Texas GOP leaders react to USPS suspending cuts after elections

Under fire from Congressional Democrats, Postmaster General Louis DeJoy announced on Tuesday he will suspend several cost-cutting initiatives in an effort "to avoid even the appearance of any impact on election mail, until after the election is concluded."

"I want to assure all Americans of the following:
  1. Retail hours at Post Offices will not change.
  2. Mail processing equipment and blue collection boxes will remain where they are.
  3. No mail processing facilities will be closed.
  4. And we reassert that overtime has, and will continue to be, approved as needed."


The news was welcomed by Houston-area Republicans, who saw the post office controversy as taking attention away from election efforts.

"What the administration was trying to do was to sort it out," said State Sen. Paul Bettencourt. "I think they're making a wise decision to not do anything here, out and all, and maintain customer service, because it's being used as a political whipping boy at this time."

DeJoy was already slated to appear Friday before the Senate to testify on mail delivery delays and service changes that lawmakers and others warned could imperil the November election.

In the Houston area today, three Democratic members of Congress held separate news conferences to highlight their concerns that the post office was being attacked leading up to the November election.

SEE ALSO: Any USPS cuts will wait until after the election, postmaster general says

"The postal service is not a partisan organization," Rep. Al Green said. "The mail is not an organization that delivers to Democrats or Republicans, but it delivers to all people."

"I almost died a few days ago because I couldn't get critical medicine," said Revlon Bell, a veteran who spoke at Rep. Green's news conference.

Across town, Rep. Sheila Jackson-Lee held another news conference. At that event, Katy Jewett, who has stage 4 breast cancer, said she had to drive to Fort Worth and back recently because the medicine keeping her alive was delayed by the changes in the postal system.

"When faced with the potential to miss doses or make an eight-hour drive that keeps me alive, of course I made the drive," she said. "But, not everyone can drive eight-hours to get the drugs, not everyone can take the bus, or hire a courier."

Funding for the USPS suddenly became a major campaign issue, with Democrats accusing President Donald Trump of using the postal service to sabotage the election. It's a claim the president denies, instead, and without proof, linking mail-in voting to widespread fraud.

SEE ALSO: Trump admits he's blocking additional postal service funding to stop mail-in ballots

"You have to get voting right," he said Tuesday. "You can't have millions and millions of ballots sent all over the place, sent to people who are dead, sent to dogs, cats. This is a serious situation, this isn't games. I just want to get it right. Win lose or draw, I think we will win, but win lose or draw, we have to get it right."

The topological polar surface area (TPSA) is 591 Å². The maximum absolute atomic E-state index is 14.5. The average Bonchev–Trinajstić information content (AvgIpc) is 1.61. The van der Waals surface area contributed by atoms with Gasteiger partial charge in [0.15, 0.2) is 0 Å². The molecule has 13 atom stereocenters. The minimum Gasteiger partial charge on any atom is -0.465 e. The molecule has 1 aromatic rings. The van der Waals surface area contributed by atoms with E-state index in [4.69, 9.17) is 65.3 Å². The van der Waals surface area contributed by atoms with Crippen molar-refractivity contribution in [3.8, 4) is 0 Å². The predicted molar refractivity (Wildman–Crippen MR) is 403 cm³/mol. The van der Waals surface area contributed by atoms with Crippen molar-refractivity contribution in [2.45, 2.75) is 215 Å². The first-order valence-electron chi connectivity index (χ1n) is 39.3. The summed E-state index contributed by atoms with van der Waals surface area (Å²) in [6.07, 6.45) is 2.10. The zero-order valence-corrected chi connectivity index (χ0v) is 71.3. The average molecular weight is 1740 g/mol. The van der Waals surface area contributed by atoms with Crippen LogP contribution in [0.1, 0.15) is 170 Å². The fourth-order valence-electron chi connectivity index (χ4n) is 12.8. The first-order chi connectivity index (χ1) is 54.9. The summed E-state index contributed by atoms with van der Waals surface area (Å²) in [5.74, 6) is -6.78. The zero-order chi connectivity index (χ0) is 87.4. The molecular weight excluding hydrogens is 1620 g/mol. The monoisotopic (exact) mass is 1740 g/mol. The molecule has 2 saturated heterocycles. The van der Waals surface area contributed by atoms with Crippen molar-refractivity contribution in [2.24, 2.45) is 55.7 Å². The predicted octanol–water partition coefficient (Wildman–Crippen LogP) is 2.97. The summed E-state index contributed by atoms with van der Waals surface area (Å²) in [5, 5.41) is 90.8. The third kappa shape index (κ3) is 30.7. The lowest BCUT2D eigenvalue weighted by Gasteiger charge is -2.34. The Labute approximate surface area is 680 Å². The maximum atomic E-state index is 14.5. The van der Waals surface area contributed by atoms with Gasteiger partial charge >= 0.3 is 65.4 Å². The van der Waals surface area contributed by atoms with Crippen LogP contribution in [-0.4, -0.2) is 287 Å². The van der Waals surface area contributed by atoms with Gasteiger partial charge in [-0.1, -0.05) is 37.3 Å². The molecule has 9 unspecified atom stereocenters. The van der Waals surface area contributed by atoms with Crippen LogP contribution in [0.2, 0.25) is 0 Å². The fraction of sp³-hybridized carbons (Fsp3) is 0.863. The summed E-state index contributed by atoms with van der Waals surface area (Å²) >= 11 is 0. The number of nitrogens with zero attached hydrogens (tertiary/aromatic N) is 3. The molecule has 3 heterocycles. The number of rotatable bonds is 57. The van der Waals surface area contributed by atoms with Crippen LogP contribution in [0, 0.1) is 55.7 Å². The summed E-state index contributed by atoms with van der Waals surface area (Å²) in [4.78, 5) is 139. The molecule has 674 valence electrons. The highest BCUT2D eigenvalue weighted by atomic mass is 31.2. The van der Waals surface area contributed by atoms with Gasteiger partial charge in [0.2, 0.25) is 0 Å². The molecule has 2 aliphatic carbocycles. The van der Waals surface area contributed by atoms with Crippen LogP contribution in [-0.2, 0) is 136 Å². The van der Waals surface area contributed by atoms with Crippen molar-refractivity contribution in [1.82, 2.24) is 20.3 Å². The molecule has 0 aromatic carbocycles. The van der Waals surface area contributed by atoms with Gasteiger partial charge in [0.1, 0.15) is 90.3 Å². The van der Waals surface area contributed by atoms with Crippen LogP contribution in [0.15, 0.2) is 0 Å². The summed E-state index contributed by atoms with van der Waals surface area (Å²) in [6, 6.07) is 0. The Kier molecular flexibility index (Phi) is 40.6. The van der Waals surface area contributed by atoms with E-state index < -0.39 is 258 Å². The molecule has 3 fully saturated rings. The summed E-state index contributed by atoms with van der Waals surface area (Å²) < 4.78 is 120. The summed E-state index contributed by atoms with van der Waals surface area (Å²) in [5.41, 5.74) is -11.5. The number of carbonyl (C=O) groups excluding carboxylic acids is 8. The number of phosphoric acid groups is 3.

The controversy started heating up after a July 10 Trump Administration memo called for restructuring and eliminating overtime to save money. The change was proposed by DeJoy, who is also a Trump campaign donor.

The agency has been bleeding money for years, but critics believe the real motivation for the cuts is to slow down an expected surge in absentee ballots in the November election.

"The post office, by slowing down the mail, is hurting millions of Americans, millions of New Yorkers, and it's worse during a COVID crisis," U.S. Sen Chuck Schumer said. "To slow down the mail at any time is disgraceful. To slow it down during COVID is despicable and hurts people's lives."

President Trump now insists he wants to save the U.S. Post Office, and the Trump Administration calls the lawsuit being filed by the attorneys general of 10 states politically motivated.

Before DeJoy's decision, Ohio Attorney General Dave Yost, a Republican, pleaded with Trump to postpone any needed changes to the USPS until after Election Day. GOP Sen. Rob Portman and other Republicans in the swing state's congressional delegation urged DeJoy to "ensure timely and accurate delivery of election-related materials."

Trump made clear last week that he was blocking $25 billion emergency aid to the postal service, acknowledging he wanted to curtail election mail operations, as well as a Democratic proposal to provide $3.6 billion in additional election money to the states to help process an expected surge of mail-in ballots.

Congress is not in session, but Speaker Nancy Pelosi is calling the House back to Washington over the crisis at the postal service, setting up a political showdown amid growing concerns that the Trump White House is trying to undermine the agency ahead of the election.

The Associated Press contributed to this report.

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